Former Tunisian international Karim Haggui has affirmed that the TotalEnergies African Nations Championship (CHAN) is an opportunity for players and coaches to improve their level.
The 2004 TotalEnergies Africa Cup of Nations (AFCON) winner on home soil as the youngest player on the Carthage Eagles side told CAFOnline in an exclusive interview that the CHAN is a game changer that can propel both players and coaches to new strengths.
“I think that CHAN is an opportunity for all players and even coaches to improve their technical level and status in anticipation of the future.”
“In similar circumstances to the current edition, I think that every player wishes to participate in this tournament, considering the level and the fans that have been watching the games,” Haggui spoke with great enthusiasm.
He further added that, “The general level of CHAN matches is improving from one game to the next. There are teams that have proven their strength such as Algeria which has a team capable of reaching the final and winning the championship.”
Haggui, however, lamented the absence of some teams like Tunisia. He said, “We wished that Tunisia was here, but unfortunately, it did not happen, and God willing, in the next editions Tunisia will be present.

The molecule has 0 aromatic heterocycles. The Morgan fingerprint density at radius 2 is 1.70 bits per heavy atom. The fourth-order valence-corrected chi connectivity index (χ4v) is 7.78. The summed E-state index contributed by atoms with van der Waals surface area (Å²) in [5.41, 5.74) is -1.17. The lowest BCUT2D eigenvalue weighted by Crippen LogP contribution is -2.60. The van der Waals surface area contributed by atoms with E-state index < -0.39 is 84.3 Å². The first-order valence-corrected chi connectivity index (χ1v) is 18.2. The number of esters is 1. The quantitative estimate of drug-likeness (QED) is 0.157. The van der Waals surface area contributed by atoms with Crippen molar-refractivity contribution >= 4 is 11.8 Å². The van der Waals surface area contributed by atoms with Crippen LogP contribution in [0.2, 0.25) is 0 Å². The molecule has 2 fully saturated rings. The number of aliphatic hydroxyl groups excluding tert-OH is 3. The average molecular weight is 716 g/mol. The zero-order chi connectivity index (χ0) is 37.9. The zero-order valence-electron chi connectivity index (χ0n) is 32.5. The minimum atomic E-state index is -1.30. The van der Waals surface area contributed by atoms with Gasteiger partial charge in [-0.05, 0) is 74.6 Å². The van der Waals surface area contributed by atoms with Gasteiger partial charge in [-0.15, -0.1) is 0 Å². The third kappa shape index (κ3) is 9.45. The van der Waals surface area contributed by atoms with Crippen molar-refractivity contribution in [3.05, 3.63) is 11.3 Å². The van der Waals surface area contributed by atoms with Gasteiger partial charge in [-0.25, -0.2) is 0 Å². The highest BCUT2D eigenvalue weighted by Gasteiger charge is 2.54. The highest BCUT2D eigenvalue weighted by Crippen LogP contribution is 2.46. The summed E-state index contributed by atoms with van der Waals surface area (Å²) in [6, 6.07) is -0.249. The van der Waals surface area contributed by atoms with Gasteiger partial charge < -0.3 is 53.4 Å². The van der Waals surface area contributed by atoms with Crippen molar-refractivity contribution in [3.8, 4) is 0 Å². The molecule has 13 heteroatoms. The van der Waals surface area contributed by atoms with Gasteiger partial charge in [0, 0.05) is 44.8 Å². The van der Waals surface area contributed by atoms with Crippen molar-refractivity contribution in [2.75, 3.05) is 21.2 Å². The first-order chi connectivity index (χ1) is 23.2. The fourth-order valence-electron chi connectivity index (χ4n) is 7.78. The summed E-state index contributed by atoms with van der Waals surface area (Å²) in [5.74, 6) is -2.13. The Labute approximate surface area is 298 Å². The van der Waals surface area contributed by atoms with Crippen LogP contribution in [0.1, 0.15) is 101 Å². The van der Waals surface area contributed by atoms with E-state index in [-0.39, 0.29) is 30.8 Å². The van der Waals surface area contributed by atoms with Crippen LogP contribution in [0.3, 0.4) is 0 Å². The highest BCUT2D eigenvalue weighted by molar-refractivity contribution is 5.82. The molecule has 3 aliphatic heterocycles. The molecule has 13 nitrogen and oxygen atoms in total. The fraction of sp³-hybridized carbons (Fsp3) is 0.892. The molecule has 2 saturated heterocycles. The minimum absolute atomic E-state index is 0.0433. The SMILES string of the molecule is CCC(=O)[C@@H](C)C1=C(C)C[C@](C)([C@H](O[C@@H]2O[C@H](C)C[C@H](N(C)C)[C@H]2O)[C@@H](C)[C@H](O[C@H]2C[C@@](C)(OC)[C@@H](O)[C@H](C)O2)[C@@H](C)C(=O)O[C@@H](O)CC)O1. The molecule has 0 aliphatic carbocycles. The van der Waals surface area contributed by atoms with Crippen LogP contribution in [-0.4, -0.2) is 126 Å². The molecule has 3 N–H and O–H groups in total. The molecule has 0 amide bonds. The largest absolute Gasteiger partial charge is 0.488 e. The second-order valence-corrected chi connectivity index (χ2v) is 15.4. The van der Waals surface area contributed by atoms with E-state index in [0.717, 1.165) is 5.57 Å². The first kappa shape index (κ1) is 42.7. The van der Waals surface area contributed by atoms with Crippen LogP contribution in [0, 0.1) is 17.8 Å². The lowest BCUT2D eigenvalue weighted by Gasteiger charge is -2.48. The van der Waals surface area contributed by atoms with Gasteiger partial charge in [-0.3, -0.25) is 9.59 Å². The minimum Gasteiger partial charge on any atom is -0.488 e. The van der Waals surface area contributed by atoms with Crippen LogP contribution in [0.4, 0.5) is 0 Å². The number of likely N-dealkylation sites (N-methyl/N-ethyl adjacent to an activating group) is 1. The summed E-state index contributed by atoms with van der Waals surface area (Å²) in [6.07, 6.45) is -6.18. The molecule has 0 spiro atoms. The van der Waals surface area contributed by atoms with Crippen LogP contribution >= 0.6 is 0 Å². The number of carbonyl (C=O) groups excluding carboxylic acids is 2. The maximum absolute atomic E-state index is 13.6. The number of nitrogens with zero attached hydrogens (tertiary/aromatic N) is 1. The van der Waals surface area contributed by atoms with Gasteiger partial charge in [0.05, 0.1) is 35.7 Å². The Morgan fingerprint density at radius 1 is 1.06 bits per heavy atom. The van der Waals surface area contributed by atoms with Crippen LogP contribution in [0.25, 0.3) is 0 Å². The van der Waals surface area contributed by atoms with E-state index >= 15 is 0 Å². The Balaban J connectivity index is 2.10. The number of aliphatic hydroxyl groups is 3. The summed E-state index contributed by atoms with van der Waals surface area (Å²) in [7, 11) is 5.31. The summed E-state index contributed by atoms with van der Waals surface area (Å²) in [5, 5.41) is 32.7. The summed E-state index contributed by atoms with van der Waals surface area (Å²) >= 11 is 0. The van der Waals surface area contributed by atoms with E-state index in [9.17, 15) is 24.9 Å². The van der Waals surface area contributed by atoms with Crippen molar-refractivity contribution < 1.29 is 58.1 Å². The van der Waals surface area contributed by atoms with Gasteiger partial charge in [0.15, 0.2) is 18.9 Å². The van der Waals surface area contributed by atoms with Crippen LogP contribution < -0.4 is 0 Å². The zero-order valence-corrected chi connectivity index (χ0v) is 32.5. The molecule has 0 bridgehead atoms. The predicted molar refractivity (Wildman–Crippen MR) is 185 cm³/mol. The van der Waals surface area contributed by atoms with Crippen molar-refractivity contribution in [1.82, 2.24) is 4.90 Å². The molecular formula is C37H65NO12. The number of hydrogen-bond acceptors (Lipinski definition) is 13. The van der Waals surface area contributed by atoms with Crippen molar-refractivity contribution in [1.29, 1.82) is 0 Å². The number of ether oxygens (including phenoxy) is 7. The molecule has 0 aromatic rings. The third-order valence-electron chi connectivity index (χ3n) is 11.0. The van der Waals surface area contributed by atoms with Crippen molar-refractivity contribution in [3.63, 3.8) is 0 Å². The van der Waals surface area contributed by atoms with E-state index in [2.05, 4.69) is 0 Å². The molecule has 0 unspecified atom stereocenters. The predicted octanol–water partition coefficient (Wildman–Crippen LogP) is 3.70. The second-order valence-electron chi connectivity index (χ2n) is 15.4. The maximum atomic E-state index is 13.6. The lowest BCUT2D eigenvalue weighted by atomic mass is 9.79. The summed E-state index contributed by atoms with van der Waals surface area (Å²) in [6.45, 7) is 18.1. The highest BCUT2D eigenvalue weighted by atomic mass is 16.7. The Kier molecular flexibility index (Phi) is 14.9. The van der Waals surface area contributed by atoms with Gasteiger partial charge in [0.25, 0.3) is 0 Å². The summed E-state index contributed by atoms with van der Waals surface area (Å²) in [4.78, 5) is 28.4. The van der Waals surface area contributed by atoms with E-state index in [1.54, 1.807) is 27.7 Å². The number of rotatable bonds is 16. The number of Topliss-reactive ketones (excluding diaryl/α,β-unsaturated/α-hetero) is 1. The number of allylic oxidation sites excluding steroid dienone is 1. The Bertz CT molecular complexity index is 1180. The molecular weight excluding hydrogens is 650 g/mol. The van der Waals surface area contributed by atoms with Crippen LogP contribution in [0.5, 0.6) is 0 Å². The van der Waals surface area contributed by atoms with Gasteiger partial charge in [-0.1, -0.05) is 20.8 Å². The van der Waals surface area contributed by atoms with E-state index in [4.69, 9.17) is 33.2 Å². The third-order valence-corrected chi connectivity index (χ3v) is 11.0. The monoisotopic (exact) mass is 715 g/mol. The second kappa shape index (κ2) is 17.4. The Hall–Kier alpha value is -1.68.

CHAN is a platform where the locally based players can vie for positions on the senior national teams that feature at the AFCON and World Cup especially since the coaches of the African teams are all following the tournament and the players. Everyone is watching. They can also obtain major contracts with other clubs in Africa, the Gulf and Europe.”
The 39-year-old former defender who featured for Etoile du Sahel at home before heading to Europe to play at several clubs in France and Germany including Bayer Leverkussen praised Algeria for hosting a great tournament.
“Algeria had not hosted a tournament of this magnitude for a while, both looking at the great job done with the facilities and infrastructure, transportation and other aspects, they have given a beautiful image that is positive.
“Let us not forget the fans who have come out to support and watch the games. We have never seen this kind of attendance in the past six editions, so it is remarkable.”
Haggui also praised the African coaches who have been excelling at the tournament. A total of 15 out of 18 teams were coached by an African coach.
“African teams have given the opportunity to local coaches, and we are seeing positive results in general. Each team has a different situation, for example the Tunisian national team during its recent career, there are pros and cons,” Haggui noted.
He continued, “Algeria with coach Djamel Belmadi won the AFCON 2019 in Egypt and achieved an unbeaten streak of 36 matches. He showed the way of playing and a positive face. This was very good but the last AFCON edition in Cameroon last year and not qualifying for the World Cup in Qatar was tough.
“Of course, every coach has a difficult time, and the Algerian fans are not easy and create great pressure. I think that Belmadi will find solutions because he has the ability to recover, especially with the presence of successful players in Europe.”
Haggui featured for Tunisia at three consecutive AFCONs in 2004 at home, 2006 in Egypt and 2008 in Ghana. He also competed at the 2006 World Cup in Germany.